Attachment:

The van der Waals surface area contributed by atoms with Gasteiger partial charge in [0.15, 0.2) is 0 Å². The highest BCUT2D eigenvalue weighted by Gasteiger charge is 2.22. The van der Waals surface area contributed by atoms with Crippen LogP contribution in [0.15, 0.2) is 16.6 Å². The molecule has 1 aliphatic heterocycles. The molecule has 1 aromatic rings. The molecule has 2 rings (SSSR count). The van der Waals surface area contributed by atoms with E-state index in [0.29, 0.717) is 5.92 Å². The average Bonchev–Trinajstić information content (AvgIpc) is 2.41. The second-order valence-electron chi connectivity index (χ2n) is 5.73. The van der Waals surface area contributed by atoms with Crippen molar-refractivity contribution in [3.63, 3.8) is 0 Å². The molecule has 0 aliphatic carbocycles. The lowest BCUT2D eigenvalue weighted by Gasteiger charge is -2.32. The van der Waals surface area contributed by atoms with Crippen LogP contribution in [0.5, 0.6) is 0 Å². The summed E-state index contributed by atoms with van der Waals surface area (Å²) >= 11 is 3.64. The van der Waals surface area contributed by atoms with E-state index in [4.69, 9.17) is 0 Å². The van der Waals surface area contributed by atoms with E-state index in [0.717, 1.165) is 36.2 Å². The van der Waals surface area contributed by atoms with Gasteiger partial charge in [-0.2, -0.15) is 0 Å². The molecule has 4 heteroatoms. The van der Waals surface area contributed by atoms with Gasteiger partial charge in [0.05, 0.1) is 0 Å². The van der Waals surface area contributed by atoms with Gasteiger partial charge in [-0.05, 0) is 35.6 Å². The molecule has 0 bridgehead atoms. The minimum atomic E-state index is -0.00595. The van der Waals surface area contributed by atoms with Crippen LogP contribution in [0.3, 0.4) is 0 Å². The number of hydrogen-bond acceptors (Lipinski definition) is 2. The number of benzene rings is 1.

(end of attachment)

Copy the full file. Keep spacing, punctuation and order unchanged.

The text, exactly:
The van der Waals surface area contributed by atoms with Gasteiger partial charge in [0.15, 0.2) is 0 Å². The highest BCUT2D eigenvalue weighted by Gasteiger charge is 2.22. The van der Waals surface area contributed by atoms with Crippen LogP contribution in [0.15, 0.2) is 16.6 Å². The molecule has 1 aliphatic heterocycles. The molecule has 1 aromatic rings. The molecule has 2 rings (SSSR count). The van der Waals surface area contributed by atoms with E-state index in [0.29, 0.717) is 5.92 Å². The average Bonchev–Trinajstić information content (AvgIpc) is 2.41. The second-order valence-electron chi connectivity index (χ2n) is 5.73. The van der Waals surface area contributed by atoms with Crippen molar-refractivity contribution in [3.63, 3.8) is 0 Å². The molecule has 0 aliphatic carbocycles. The lowest BCUT2D eigenvalue weighted by Gasteiger charge is -2.32. The van der Waals surface area contributed by atoms with Crippen LogP contribution in [0.5, 0.6) is 0 Å². The summed E-state index contributed by atoms with van der Waals surface area (Å²) >= 11 is 3.64. The van der Waals surface area contributed by atoms with E-state index in [4.69, 9.17) is 0 Å². The van der Waals surface area contributed by atoms with E-state index in [0.717, 1.165) is 36.2 Å². The van der Waals surface area contributed by atoms with Gasteiger partial charge in [-0.2, -0.15) is 0 Å². The molecule has 4 heteroatoms. The van der Waals surface area contributed by atoms with Gasteiger partial charge in [0.05, 0.1) is 0 Å². The van der Waals surface area contributed by atoms with Gasteiger partial charge in [-0.05, 0) is 35.6 Å². The molecule has 0 bridgehead atoms. The minimum atomic E-state index is -0.00595. The van der Waals surface area contributed by atoms with Crippen LogP contribution in [0.3, 0.4) is 0 Å². The number of hydrogen-bond acceptors (Lipinski definition) is 2. The number of benzene rings is 1.